CDC has now weighed in on the E. coli O157 outbreak linked to Wegman’s in New York that has sickened at least 28.

The U.S. Centers for Disease Control reports 28 persons infected with the outbreak strain of Shiga toxin-producing Escherichia coli O157:H7 (STEC O157:H7) have been reported from five states, with most cases in New York.

42% of ill persons have been hospitalized. Two ill persons have developed hemolytic uremic syndrome (HUS), a type of kidney failure, and no deaths have been reported.

The outbreak was initially in New York. More recently, more ill persons in other states have been reported, and the investigation has expanded.

Collaborative investigation efforts of state, local, and federal public health and regulatory agencies indicate that Wegmans brand Organic Spinach and Spring Mix blend produced by State Garden of Chelsea, Massachusetts, is one likely source of this outbreak.

Four leftover packages of Wegmans brand Organic Spinach and Spring Mix blend collected from four ill persons’ homes yielded the outbreak strain of STEC O157:H7.

On November 2, 2012, Wegmans recalled 5-ounce and 11-ounce packages of Organic Spinach and Spring Mix blendproduced by State Garden, because they may be contaminated with STEC O157:H7. The products were withdrawn from the market, and shoppers were notified.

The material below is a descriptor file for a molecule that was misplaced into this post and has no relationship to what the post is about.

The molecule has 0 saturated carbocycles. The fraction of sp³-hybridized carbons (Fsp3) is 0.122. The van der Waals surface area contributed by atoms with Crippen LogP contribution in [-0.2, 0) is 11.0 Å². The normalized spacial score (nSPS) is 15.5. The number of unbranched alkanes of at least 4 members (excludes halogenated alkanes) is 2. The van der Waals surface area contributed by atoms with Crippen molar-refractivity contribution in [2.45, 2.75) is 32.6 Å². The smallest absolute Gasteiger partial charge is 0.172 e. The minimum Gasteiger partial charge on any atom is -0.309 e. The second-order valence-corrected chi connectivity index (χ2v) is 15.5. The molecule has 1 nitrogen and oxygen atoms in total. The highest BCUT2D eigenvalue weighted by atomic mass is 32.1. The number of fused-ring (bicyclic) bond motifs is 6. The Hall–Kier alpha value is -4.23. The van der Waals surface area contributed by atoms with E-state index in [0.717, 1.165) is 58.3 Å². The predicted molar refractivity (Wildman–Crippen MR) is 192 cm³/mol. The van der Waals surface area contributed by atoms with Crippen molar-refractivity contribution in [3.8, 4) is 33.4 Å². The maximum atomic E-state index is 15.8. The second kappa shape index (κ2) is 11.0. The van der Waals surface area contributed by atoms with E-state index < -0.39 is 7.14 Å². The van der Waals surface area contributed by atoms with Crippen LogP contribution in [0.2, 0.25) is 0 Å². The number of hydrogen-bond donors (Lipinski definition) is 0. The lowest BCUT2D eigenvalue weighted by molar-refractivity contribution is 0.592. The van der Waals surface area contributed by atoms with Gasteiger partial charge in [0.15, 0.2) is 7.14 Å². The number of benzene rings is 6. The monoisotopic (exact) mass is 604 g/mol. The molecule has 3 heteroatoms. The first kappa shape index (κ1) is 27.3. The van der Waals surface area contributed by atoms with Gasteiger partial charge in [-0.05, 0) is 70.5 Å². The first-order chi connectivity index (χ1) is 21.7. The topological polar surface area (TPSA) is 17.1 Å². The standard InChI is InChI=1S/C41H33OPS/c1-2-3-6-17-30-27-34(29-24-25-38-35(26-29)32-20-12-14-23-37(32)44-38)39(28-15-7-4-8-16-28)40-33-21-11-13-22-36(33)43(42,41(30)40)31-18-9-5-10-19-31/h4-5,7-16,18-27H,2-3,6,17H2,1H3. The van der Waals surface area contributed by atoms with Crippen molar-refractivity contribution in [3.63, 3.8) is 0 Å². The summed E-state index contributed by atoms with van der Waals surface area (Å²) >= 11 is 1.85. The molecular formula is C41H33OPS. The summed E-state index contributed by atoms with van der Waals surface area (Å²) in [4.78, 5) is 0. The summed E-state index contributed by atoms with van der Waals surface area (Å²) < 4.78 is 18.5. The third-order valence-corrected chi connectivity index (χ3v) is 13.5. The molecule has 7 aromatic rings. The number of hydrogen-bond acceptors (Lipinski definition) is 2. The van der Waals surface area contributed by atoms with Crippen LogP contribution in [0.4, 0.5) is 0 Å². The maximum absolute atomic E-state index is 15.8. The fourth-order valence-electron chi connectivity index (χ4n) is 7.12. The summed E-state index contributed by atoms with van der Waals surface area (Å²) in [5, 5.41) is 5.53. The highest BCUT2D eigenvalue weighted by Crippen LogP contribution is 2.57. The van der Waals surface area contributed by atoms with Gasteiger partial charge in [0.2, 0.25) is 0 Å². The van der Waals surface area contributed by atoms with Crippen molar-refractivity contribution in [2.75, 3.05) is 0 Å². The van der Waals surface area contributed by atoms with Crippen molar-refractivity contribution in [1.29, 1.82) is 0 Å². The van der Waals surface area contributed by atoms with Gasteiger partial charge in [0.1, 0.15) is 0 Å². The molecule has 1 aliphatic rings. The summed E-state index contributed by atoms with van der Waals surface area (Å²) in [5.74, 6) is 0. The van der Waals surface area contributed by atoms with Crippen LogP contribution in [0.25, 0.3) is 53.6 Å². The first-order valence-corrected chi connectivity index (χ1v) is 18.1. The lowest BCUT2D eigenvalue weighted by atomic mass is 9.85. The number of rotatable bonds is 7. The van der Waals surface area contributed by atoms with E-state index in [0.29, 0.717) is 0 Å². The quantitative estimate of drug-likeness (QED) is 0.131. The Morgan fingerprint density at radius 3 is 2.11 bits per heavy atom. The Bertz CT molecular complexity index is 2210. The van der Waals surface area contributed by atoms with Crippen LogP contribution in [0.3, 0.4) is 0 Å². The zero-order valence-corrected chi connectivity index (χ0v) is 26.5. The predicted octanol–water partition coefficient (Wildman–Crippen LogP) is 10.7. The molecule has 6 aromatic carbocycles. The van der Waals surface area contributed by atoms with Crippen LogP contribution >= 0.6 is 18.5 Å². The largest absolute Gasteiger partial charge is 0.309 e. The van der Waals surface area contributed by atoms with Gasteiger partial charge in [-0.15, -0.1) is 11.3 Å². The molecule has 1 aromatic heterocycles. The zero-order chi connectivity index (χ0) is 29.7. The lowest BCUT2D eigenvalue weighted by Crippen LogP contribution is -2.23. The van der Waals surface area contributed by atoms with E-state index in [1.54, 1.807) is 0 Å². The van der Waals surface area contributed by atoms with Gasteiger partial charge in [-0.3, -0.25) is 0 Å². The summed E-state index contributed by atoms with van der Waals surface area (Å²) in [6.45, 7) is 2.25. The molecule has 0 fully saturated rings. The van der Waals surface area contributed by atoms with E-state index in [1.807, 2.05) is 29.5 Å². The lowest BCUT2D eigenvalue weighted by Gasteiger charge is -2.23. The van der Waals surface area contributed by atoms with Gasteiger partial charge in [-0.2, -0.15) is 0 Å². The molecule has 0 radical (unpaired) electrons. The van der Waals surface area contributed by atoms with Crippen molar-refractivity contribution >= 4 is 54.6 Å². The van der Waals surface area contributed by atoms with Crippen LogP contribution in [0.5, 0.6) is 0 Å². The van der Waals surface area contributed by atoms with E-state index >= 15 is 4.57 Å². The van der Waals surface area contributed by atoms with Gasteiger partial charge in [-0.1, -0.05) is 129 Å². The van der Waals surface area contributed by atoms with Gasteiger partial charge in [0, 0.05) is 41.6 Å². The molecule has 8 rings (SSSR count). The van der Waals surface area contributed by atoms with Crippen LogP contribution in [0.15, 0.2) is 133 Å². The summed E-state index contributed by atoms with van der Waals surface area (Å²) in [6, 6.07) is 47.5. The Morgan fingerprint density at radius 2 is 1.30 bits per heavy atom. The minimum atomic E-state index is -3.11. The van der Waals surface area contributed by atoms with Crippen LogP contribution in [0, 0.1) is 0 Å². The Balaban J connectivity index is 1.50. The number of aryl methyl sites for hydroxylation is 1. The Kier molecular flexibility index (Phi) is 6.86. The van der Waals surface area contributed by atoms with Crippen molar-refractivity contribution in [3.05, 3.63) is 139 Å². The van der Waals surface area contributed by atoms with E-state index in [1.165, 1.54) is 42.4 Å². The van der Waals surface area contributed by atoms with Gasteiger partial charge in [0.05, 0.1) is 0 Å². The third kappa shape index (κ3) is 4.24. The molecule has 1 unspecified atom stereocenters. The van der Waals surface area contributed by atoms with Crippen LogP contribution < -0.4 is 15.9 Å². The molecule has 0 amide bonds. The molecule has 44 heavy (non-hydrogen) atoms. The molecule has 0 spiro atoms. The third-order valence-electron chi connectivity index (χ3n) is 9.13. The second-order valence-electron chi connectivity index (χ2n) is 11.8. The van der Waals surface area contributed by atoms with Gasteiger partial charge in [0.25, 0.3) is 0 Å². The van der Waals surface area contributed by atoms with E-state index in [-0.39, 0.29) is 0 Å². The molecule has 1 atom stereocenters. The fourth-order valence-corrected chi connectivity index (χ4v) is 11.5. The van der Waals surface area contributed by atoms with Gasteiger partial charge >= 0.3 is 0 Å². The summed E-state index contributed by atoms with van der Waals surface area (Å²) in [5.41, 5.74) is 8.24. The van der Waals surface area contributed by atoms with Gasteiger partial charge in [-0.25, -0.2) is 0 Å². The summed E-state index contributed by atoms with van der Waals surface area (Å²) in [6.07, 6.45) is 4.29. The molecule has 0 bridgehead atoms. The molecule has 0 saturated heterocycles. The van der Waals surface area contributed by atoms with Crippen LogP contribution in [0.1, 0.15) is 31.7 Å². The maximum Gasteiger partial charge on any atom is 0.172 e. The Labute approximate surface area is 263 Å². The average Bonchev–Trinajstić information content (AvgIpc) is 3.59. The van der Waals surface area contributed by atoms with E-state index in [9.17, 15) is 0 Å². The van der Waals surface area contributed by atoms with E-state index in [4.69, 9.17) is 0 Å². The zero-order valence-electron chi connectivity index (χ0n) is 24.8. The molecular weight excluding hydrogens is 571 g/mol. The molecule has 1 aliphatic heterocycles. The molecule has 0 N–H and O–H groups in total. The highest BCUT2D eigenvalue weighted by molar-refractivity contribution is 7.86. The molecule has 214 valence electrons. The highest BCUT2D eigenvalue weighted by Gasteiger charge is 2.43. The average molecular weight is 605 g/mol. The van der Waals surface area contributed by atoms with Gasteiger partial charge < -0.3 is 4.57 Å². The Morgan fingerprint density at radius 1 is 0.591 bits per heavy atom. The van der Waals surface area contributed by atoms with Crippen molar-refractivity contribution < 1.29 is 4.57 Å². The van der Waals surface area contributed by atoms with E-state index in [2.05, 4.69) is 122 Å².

CDC recommends that consumers do not eat recalled Wegmans brand Organic Spinach and Spring Mix blend and that they dispose of any remaining product in the home or return the product to a Wegmans store location.

Other brands of pre-packaged leafy greens have been reported by ill persons outside of New York. Investigations are ongoing to determine if other contaminated leafy greens are also a source of illness in this outbreak.

This PFGE pattern has very rarely been seen before in PulseNet. It has been seen only 7 times prior to this outbreak. Illnesses that occurred after October 30, 2012 might not be reported yet due to the time it takes between when a person becomes ill and when the illness is reported.

Questions remain: why did Wegman’s issue a voluntary recall on Nov. 2, 2012, but CDC didn’t announce anything until Nov. 17, 2012 (and didn’t post it until today); was the spinach and spring mix actually produced in Massachusetts or just packaged there by State Garden and originated somewhere else; will State Garden now admit its product has been linked to illnesses after initially stating, “no illnesses have been confirmed as related to State Garden products.”

Epidemiology used to matter.

A table of leafy green related outbreaks is available at